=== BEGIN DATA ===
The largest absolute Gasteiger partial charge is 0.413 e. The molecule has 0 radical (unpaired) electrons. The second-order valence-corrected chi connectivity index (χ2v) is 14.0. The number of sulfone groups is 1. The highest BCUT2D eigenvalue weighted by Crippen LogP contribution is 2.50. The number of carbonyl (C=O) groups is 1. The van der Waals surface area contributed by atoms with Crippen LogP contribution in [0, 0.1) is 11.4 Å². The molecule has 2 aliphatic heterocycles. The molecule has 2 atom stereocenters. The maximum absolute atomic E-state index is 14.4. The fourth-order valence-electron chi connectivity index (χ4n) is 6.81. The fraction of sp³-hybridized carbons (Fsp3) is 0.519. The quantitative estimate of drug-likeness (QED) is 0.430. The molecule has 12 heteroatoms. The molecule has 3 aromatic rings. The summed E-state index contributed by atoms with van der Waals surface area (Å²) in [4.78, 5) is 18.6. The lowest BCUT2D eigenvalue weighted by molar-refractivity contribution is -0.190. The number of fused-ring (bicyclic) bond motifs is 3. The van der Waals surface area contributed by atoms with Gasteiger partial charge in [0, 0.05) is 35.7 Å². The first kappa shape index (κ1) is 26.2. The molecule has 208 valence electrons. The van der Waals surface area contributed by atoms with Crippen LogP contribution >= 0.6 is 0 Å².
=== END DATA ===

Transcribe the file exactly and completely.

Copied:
The largest absolute Gasteiger partial charge is 0.413 e. The molecule has 0 radical (unpaired) electrons. The second-order valence-corrected chi connectivity index (χ2v) is 14.0. The number of sulfone groups is 1. The highest BCUT2D eigenvalue weighted by Crippen LogP contribution is 2.50. The number of carbonyl (C=O) groups is 1. The van der Waals surface area contributed by atoms with Crippen LogP contribution in [0, 0.1) is 11.4 Å². The molecule has 2 aliphatic heterocycles. The molecule has 2 atom stereocenters. The maximum absolute atomic E-state index is 14.4. The fourth-order valence-electron chi connectivity index (χ4n) is 6.81. The fraction of sp³-hybridized carbons (Fsp3) is 0.519. The quantitative estimate of drug-likeness (QED) is 0.430. The molecule has 12 heteroatoms. The molecule has 3 aromatic rings. The summed E-state index contributed by atoms with van der Waals surface area (Å²) in [4.78, 5) is 18.6. The lowest BCUT2D eigenvalue weighted by molar-refractivity contribution is -0.190. The number of fused-ring (bicyclic) bond motifs is 3. The van der Waals surface area contributed by atoms with Gasteiger partial charge in [0, 0.05) is 35.7 Å². The first kappa shape index (κ1) is 26.2. The molecule has 208 valence electrons. The van der Waals surface area contributed by atoms with Crippen LogP contribution >= 0.6 is 0 Å².